Increasing Number of Christian Denominations Becoming More Republican
Did you think all the liberal Christian denominations making the news meant Christians have become more liberal? They’re not. Even mainline denominations like the Presbyterian and the Methodist churches have become more Republican. And less Democrat.
That’s from a study by political scientist Ryan Burge of East Illinois University. He analyzed the Cooperative Congressional Election Study from 2008 and 2018. It surveyed members of 34 religions — mostly Christian — on their political preferences. Of those surveyed, 27 became more Republican over the 10-year span. Only seven became more Democratic. And four of those seven still score as clearly Republican.
Assemblies of God became the most Republican, although they already leaned Republican. Nondenominational fundamentalists became less Republican, but are still the second most Republican tradition. The Mormons moved the farthest towards the Democrats of any tradition, but still lean clearly Republican. The traditions that moved farthest right were the other Lutheran churches (those outside the mainline church), other Pentecostal churches (outside the Assemblies of God), the independent Baptists, and the Eastern Orthodox.
A few churches even shifted their allegiance. Roman Catholics, Orthodox, other Lutherans, and the General Association of Regular Baptists switched from leaning Democrat to leaning Republican. Several denominations that leaned Democrat became less Democratic. They include the Episcopal Church and the United Church of Christ.
The survey also included Jews, agnostics, and Buddhists. All became less Democratic. Those whom “identify as nothing in particular” (Burge’s term) drifted to the right, though remained on the Democratic side. The National Baptist Convention, an historically black church and the most solidly Democrat denomination, became less Democratic. On the other hand, atheists moved strongly left.
Overall, to the Right
Overall, the 27 traditions moving right moved farther than the Democrats going to the left moved left. Burge believes some of this may be attributed to support for President Trump. He refers to the results as “asymmetric polarization.” He concludes:
American religion is becoming more and more synonymous with the Republican Party while those who have no religious affiliation tend to be the (weak) base for the Democrats. If one wants to be an active Christian but disagrees with Republican politics, where do they go? Despite the fact that most Democrats do currently claim a religious affiliation, it seems that the places of refuge are dwindling every year.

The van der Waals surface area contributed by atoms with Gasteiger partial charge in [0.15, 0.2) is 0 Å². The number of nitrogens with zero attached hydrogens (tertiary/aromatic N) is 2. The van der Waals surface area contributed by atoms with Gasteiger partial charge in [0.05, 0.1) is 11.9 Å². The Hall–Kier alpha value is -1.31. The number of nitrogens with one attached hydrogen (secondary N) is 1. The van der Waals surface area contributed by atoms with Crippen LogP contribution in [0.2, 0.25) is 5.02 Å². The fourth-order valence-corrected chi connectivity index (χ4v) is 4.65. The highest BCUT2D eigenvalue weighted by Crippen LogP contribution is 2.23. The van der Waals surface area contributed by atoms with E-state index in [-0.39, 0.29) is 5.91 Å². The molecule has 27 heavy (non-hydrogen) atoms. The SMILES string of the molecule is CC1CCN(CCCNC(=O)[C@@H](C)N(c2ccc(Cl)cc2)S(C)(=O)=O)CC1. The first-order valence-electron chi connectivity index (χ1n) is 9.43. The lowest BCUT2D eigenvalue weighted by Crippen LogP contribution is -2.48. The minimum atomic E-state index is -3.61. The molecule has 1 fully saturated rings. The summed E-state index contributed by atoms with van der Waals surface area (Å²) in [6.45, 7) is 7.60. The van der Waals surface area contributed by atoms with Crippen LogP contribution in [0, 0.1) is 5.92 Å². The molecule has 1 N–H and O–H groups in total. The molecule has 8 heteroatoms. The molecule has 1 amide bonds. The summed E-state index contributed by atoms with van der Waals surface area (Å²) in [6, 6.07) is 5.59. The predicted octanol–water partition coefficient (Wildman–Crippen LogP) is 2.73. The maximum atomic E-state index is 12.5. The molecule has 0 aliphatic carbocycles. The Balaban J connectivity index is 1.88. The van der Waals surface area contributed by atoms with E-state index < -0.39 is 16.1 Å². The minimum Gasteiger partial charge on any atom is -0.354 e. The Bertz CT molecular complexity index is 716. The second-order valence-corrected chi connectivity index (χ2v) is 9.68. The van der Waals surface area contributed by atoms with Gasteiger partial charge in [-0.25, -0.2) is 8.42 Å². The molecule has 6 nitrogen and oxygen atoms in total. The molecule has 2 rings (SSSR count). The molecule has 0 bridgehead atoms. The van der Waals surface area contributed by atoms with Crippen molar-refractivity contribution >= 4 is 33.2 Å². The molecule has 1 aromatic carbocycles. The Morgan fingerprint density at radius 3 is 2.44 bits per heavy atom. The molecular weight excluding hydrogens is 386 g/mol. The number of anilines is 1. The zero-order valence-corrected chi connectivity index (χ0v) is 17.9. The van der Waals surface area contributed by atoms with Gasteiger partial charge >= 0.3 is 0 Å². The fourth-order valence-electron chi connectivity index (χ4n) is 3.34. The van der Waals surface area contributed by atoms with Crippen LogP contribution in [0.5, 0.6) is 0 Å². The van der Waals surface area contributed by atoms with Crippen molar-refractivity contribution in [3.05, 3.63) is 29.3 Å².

The divide carried out during the midterm elections. According to Pew Research, 79% of Jews voted Democrat. This is a decrease from 2006 levels. About 70% of the unaffiliated religious voted for Democrats. Protestants and other Christians support for the GOP increased from 54% to 56%. Catholic support increased from 44% to 49%. Those who identify as nothing decreased their support of Democrats from 74% to 70%.
What kind of effect will this shift have on political campaigns? The Democrats’ political base includes atheists, agnostics and those who identify with nothing in particular. The Democrats will need to craft a message that caters to them.
Similarly, the GOP cannot ignore its religious base. Now is not the time to take them for granted. The U.S. enjoys one of the highest rates of religious adherence in developed countries. This is probably due in part to its Judeo-Christian heritage, and partially due to broad protections for religion in the First Amendment.
Why the Shift?
Why the shift in recent years? It could be the Democrats mad rush to radical abortion positions and a growth in pro-life support. It could be because Democrats are heavily pushing an LGBTQ agenda that Christians believe goes counter to the Bible. It is a threat to religious liberty. They’ve seen the high-profile battles taking place over freedom of conscience for businesses to refuse services for same-sex marriage. Christians are under attack.
The shift may also be due in part to Trump. While he may not be an exemplary Christian in his own life, he avidly promotes Christian values. On the National Day of Prayer, he said, “We are proud of our religious heritage.” He also observed, “Our country was founded on prayer.” He is fond of saying “God Bless America.” He appears to have no fear when it comes to defending the Christian faith.
So the next time someone tries to claim Jesus would be a Democrat, ask them why Christian denominations are moving toward the GOP.